A free pattern for Adobe Illustrator I drew based on a shirt.
This logo for the New York City Transit Authority was only in use from 1962-1968, yet it still adorns the side of a building in South Brooklyn.
Brand management this is not. Brand oversight is more appropriate. Maybe it’s just a matter of expense, but still…44 years? I think they could have saved up the money to change or at least remove it. Perhaps they don’t even own the building anymore.
This is the logo from my grandfather’s hard hat. It has to be at least 50 years old (the hat at least, a quick search for the company yielded no results). He wasn’t a construction worker by trade, but did surveying for the Ohio turnpike as a summer job when he wasn’t teaching.
I love the typeface for the “hardtop” text. A nice slab serif — a little wide, a little thin, not too bold, but with enough presence. And that “R” is perfection. If I can find some time, I’ll have to re-create the font from this photo.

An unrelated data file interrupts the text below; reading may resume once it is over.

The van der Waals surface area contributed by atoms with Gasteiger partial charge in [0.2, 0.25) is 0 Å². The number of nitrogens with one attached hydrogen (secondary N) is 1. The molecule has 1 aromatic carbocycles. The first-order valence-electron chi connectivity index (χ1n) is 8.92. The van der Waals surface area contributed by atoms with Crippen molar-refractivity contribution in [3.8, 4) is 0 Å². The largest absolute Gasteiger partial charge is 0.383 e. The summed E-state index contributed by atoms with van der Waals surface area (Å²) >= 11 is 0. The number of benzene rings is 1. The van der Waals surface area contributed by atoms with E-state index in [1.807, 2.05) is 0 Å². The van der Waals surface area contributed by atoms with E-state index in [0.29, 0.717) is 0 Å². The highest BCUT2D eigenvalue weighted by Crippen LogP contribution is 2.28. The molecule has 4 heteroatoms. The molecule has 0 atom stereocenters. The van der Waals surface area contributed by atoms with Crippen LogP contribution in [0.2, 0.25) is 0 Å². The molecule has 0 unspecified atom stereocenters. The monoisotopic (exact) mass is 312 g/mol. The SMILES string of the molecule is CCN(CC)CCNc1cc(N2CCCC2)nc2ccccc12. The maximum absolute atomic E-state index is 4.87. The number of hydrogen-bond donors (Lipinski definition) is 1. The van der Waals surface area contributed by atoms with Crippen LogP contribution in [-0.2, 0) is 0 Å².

There’s something at firs odd, but then somehow comforting in this sign. The angled background shape and highly italicized “super” sans-serif typeface contrasting with the old school slab serif “P” with the heavy drop shadow. Plus the white shape being corner cut to match the angle of the black background. It’s all a little bit circus and a little bit modern. It’s a little bit country and a little bit rock ‘n roll.
Upper West Side, Manhattan.
Back in the day (okay, way way back), all signs were hand painted. This one is surviving (barely). I’m not sure if it’s the deterioration or the painting itself, but the letters seem to have a wobble or tilt to them. It’s like the baseline for each letter wasn’t level.
South Brooklyn, NYC